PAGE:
There is, however, another way in which ideas can resemble warships: both molder in port. That’s one reason why, to speak of naval battles, the French lost the Battle of Trafalgar in 1805: as Wikipedia reports, because the “main French ships-of-the-line had been kept in harbour for years by the British blockade,” therefore the “French crews included few experienced sailors and, as most of the crew had to be taught the elements of seamanship on the few occasions when they got to sea, gunnery was neglected.” It’s perfectly alright to stay in port, in other words, if you are merely protecting the status quo—the virtues of wasting time with minor issues is sure enough if keeping things as they are is the goal. But that’s just the danger from the other point of view: the more time in port, the less able in battle—and certainly the history of the past several generations shows that supposed liberal or left-types have been increasingly unwilling to take what Bryan called the “Democratic idea” out for a spin.

Undoubtedly, in other words, American conservatives have relished observing left-wing graduate students in the humanities debate—to use some topics Eagleton suggests—“the insatiability of desire, the inescapability of the metaphysical … [and] the indeterminate effects of political action.” But what might actually affect political change in the United States, assuming anyone is still interested in the outcome and not what it means in terms of career, is a plain, easily-readable description of how that might be accomplished. It’s too bad that the mandarin admirals in charge of liberal politics these days appear to think that such a notion is a place where no one has gone before.

Miracles Alone

They say miracles are past; and we have our
philosophical persons, to make modern and familiar, things supernatural and causeless.
All’s Well That Ends Well Act II, scene 3  

“If academic writing is to become expansive again,” wrote Joshua Rothman in The New Yorker a year ago, in one of the more Marxist sentences to appear in a mainstream publication lately, “academia will probably have to expand first.” What Rothman is referring to was the minor controversy set off by a piece by Nicholas Kristof in the New York Times entitled “Professors, We Need You!”—a rant attacking the “unintelligibility” of contemporary academic writing blah blah blah. Rothman’s take on the business—as a former graduate student himself—is that the increasing obscurity of the superstructure of academic writing is the result of an ever-smaller base: “the audience for academic work has been shrinking,” he says, and so building “a successful academic career” requires “serially impress[ing] very small groups of people,” like journal editors, hiring committees, etc. So, to Rothman, turning academic writing around would mean an expanding university system: that is, one in which it wasn’t terribly difficult to get a job. To put it another way, it’s to say that in order to make academics visible to the people, it would probably help to allow the people to become academics.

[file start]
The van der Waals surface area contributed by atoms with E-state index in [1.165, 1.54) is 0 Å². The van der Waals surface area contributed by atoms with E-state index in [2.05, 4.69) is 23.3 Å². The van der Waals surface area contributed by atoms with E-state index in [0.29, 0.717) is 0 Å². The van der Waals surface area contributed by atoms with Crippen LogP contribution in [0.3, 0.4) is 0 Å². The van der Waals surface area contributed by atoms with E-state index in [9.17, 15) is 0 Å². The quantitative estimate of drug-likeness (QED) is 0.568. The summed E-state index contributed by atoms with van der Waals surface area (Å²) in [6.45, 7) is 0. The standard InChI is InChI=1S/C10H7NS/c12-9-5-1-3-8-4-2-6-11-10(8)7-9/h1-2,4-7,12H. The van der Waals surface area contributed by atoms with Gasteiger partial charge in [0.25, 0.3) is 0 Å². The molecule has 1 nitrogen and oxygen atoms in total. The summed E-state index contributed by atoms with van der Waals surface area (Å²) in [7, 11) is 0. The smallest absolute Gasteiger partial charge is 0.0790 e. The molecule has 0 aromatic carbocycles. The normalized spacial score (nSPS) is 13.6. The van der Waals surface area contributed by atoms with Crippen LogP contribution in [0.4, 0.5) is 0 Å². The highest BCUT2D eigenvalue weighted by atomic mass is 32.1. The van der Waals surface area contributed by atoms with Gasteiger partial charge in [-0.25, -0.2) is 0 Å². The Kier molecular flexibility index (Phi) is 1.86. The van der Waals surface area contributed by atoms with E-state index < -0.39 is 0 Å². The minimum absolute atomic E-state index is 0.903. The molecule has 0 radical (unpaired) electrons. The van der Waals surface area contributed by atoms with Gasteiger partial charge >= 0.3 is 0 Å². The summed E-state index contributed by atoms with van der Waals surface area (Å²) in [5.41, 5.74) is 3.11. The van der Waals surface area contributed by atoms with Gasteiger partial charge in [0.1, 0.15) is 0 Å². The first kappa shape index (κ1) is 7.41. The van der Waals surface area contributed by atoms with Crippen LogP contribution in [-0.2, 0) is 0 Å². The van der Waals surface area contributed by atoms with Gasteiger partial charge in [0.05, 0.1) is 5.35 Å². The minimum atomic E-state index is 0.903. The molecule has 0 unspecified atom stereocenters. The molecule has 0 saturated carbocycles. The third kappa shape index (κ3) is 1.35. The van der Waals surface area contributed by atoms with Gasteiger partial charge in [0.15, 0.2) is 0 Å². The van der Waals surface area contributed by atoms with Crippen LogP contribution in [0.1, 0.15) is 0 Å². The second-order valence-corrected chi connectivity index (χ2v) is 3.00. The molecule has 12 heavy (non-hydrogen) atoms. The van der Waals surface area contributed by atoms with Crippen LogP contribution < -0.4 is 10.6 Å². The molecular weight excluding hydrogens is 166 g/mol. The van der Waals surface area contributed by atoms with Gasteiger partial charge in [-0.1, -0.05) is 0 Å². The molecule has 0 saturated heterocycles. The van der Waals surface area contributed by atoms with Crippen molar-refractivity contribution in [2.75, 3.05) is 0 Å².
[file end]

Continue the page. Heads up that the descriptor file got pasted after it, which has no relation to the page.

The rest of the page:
To very many current academics, however, that’s precisely off the table, because their work involves questioning the assumption necessary to power Rothman’s whole proposal: to write for large numbers of people requires the writing not to need some enormous amount of training in order to be read. A lot of academics in today’s humanities departments would “historicize” that assumption by saying that it only came into being with the Protestant Reformation at the beginning of the modern era, which held that the Bible could be read, and understood, by anyone—not just a carefully chosen set of acolytes capable of translating the holy mysteries to the laity, as in Roman Catholic practice. Academics of this sort might then make reference, as Benedict Anderson did in his Imagined Communities, to “print capitalism”—how the growth of newspapers and other printed materials demonstrated how writing untethered from a clerical caste could generate huge profits. And so on.

The defenses of obscure and difficult writing offered by such academics as Judith Butler, however, do not always take that turn: very often, difficult writing is defended on the grounds that such esoteric kinds of efforts “can help point the way to a more socially just world,” because “language plays an important role in shaping and altering our common or ‘natural’ understanding of social and political realities.” That, one supposes, might be true—and it’s certainly true that what’s known as the “cultural left” has, as the philosopher Richard Rorty once remarked, made all of us more sensitive to the peculiar ways in which language can influence the ways in which people perceive other people. But it’s also true that such a kind of thinking fails to think through the entire meaning of standing against intelligibility.

Most obviously, though this point is often obscured, it means standing against the idea of what is known as the doctrine of “naturalism,” a notion defined by the Stanford Encyclopedia of Philosophy as “asserting that reality has no place for ‘supernatural’ or other ‘spooky’ kinds of entity.” At least since Mark Twain adopted naturalism to literature by saying that “the personages of a tale shall confine themselves to possibilities and let miracles alone,” a baseline belief in naturalism has been what created the kind of widely literate public Kristof’s piece requires. Mysteries, that is, can only be understood by someone initiated into them: hence, to proceed without initiates requires outlawing mystery.